Danielson – “I had to really grit it out”

Posted on 22. Aug, 2012 by in race

Tom Danielson (Garmin-Sharp) at the 2012 Tour of Utah

Tom Danielson (Garmin-Sharp) at the 2012 Tour of Utah

At the end of yesterday’s stage at the USA Pro Challenge, Garmin-Sharp said that they “would throw everything at them.” Well they were not kidding. Only 66 kilometers into the Queen Stage, Tom Danielson (Garmin-Sharp) made what seemed a suicide move when he took a solo flyer with still two climbs into the rarefied air of the summits to come.

“We wanted, like I said yesterday, to just keep the pressure on the race. We put two guys up in the breakaway and then at the bottom of Cottonwood, the youngun’ Lachlan (Morton) went off the front and then I actually went just to cause a reaction and then I told Tom once it comes back you go man. And that was it. He just went, flew up to the break and Dave Zabriskie buried himself.” Garmin-Sharp teammate Christian Vande Velde explained.

Danielson made his way across a one minute and thirty second gap to the early break to make junction with his teammate David Zabriskie on the slope of Cottonwood Pass. Zabriskie immediately went to the front to set the pace, shedding riders at they went up and up the 14 miles of dirt climb to the 3,696 meter summit of Cottonwood Pass, the highest-point of the entire week.

By the time they crested, the gap was up to three minutes. Meanwhile behind yellow jersey Tejay van Garderen sat behind his BMC  teammates setting the pace at the front of the field. The break, down to six riders flew down the twisting descent into the town of Buena Vista at speeds of over 110 km/hr. Though down to four riders the break still head a gap of two minutes and forty seconds with 66 km to go.

Van Garderen was concerned as the road went up to Independence Pass, all the way up to 3,686 m. “At first I was sitting behind my team pretty comfortable, keeping him at a good gap but then Tom rode amazingly up independence. We had a hard time pulling him back, I had to pull myself going down Independence. It was hard, I was definitely worried.”

Danielson crested the final climb with only one other rider, Francisco Colorado (EPM-Une) which he dropped on the fast descent into Aspen. Behind, van Garderen was leading the chase at the front of a small group. The gap was one minute with 14 km to go.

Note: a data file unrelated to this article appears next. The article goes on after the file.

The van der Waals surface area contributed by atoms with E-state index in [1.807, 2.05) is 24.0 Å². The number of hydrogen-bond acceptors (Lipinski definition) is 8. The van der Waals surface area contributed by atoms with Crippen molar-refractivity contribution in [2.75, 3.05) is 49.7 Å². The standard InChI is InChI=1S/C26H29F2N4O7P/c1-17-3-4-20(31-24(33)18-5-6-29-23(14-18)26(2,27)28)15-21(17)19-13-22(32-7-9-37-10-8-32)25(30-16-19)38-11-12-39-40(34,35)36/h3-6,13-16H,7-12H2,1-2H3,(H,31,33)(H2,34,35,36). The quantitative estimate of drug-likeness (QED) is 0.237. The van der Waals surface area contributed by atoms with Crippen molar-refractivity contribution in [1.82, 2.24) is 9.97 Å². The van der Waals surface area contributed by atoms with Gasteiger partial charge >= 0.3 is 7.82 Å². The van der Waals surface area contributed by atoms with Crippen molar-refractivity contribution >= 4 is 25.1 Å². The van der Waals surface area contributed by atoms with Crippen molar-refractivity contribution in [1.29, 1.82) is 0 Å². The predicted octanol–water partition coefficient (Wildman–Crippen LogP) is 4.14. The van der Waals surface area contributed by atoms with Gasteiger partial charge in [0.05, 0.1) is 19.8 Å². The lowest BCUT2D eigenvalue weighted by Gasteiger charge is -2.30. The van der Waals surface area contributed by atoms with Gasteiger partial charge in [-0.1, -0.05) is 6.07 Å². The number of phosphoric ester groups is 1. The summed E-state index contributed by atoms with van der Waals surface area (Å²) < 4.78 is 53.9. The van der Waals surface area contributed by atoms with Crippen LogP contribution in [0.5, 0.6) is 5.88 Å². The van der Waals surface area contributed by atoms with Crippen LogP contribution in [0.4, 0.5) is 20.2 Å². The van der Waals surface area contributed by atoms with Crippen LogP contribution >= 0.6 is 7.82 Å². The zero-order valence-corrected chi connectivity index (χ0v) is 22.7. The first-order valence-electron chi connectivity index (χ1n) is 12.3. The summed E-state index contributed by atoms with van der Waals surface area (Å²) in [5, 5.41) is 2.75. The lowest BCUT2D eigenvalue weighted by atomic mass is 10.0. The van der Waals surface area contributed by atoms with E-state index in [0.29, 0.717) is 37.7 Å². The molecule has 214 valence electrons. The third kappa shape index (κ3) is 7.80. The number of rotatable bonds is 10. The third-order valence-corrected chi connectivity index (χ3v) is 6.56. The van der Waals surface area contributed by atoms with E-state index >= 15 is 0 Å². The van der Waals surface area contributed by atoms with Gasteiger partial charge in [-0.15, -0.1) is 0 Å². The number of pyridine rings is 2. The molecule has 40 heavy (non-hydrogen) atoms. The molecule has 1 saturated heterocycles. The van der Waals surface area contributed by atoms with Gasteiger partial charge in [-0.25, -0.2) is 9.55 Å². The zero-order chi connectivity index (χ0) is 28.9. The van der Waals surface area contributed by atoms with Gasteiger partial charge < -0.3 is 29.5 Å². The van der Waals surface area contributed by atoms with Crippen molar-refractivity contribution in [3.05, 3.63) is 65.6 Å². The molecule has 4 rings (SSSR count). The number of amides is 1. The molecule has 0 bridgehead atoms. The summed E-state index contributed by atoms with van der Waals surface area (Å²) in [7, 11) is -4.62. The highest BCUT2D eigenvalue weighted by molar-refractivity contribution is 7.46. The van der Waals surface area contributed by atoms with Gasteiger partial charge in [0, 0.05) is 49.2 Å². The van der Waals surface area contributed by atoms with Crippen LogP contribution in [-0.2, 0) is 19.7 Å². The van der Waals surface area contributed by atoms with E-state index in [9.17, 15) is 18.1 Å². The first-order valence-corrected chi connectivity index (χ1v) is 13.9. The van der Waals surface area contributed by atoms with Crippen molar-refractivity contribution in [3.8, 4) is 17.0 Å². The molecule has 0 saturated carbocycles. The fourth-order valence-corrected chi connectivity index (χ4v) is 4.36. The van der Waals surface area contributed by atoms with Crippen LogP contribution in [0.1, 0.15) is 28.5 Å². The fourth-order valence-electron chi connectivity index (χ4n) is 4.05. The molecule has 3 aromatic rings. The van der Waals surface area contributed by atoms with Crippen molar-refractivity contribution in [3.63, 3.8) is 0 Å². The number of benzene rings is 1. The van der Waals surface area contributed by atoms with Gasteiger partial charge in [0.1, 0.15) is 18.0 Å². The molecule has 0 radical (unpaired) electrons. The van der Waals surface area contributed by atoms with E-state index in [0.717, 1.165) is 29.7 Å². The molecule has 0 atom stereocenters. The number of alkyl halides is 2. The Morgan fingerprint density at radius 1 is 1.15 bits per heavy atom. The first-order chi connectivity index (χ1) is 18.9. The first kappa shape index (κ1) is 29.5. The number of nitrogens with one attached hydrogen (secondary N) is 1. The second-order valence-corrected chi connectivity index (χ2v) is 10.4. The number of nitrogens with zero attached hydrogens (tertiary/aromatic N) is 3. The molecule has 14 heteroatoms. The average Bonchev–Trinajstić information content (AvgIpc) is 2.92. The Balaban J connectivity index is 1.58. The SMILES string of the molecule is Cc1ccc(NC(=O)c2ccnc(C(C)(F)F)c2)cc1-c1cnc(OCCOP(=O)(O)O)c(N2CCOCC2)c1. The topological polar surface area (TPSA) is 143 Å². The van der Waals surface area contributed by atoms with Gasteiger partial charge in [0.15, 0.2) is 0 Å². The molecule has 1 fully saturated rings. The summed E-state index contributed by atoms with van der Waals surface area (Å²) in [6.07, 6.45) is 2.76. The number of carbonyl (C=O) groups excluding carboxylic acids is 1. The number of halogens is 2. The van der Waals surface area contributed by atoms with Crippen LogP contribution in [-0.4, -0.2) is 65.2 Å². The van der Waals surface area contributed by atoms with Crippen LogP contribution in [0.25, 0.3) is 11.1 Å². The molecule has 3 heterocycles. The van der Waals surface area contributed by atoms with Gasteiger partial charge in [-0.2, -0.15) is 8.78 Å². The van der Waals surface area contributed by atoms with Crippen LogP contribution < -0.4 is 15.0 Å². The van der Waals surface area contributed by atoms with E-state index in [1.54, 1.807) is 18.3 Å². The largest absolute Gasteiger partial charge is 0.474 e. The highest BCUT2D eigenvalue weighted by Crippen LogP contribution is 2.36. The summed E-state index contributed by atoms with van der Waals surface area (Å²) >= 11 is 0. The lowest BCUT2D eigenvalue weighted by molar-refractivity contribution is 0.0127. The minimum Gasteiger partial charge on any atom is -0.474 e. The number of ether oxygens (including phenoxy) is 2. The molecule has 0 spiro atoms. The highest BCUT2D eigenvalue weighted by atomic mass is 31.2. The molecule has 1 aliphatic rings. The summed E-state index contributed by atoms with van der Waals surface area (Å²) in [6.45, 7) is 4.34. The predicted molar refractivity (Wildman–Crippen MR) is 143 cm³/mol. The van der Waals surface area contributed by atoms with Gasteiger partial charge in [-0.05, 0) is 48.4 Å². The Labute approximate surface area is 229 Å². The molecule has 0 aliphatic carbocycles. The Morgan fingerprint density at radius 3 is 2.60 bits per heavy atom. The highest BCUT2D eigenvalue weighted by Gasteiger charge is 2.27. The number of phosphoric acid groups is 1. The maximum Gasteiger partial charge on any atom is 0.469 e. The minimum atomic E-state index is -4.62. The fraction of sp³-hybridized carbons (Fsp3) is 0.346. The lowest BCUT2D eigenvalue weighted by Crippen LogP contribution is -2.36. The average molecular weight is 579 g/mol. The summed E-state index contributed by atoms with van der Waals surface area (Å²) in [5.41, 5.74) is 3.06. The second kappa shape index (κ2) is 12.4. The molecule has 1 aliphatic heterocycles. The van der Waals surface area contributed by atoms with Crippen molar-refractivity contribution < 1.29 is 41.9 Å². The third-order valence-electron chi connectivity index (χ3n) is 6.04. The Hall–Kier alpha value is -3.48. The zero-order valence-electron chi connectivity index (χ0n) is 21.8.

“That was just nasty.” Danielson said on the final kilometers. “Going over the top with like 2:40, or I don’t know what it was, I was like okay this is going to be difficult. I was hoping for a tailwind, I was like please tailwind. And it was a headwind. I’m 61 kilos, headwind, by myself. I had a couple of corners I could dice it, I was hoping for rain, thunderstorm, hail, something please. And just a big headwind.”

All eyes were on the clock as the kilometers clicked away. Would Danielson hold it?

Danielson continued, “So I had to really grit it out, I had to think of my wife Stephanie, I had to think of my baby Stevie D. I had to think of Stella, I had to think of everyone out there and I was like I’m going to win this race. I haven’t won a race properly since 2005 Tour de Georgia top of Brasstown Bald, or 2006. (note it was 2006). I’m going to win this thing and I’m proud.”

Danielson did hold it, by a slim two seconds. But the surprises were not over. Vande Velde crossed the line three spots ahead of van Garderen and that was enough to put him yellow.

“I was scared, I thought he was going to get caught at the end and I was going to cry for him. In all honesty I didn’t even think of the yellow jersey, I was just trying to stay out of trouble and Tejay had done so much work that he was a little bit further behind.” Vande Velde said.

Vande Velde and van Garderen were tied on time going into the stage and both finished in a group of 26 behind the winner. The first tie breaker is the sum of stage placings, once again both were tied with 30, then it was onto placings on the last stage ridden and that favored Vande Velde who finished in 9th place ahead of van Garderen’s 12th place.

“It doesn’t really change much.” said an obviously disappointed van Garderen about the lost of the yellow jersey. “Fine, their team can control tomorrow. The thing that I think is a little strange is that I looked at the pictures from yesterday, it looked like there was a bit of a gap between me and Christian so I don’t know, I think it’s kind of strange that they gave us the same time but whatever… who’s in yellow on Sunday is what counts.”

According to the BMC Racing Team release, Assistant Director Michael Sayers filed a protest regarding the results of Tuesday’s race after officials judged that Vande Velde crossed the finish line in the same time as van Garderen, who won the stage. Sayers said officials told him they would review the result and issue a ruling Thursday. Regardless of that outcome, Sayers said he was proud of the way the BMC Racing Team defended the lead on a stage that included ascents of two major mountain passes. “We worked very hard as a team to bring Danielson’s group back,” he said. “It was on pins and needles the whole day. The team rode way better than you could have ever believed and we were a really strong unit today.”

The battle is now over. Vande Velde and van Garderen are still tied on time with four stages to go including the final time trial.

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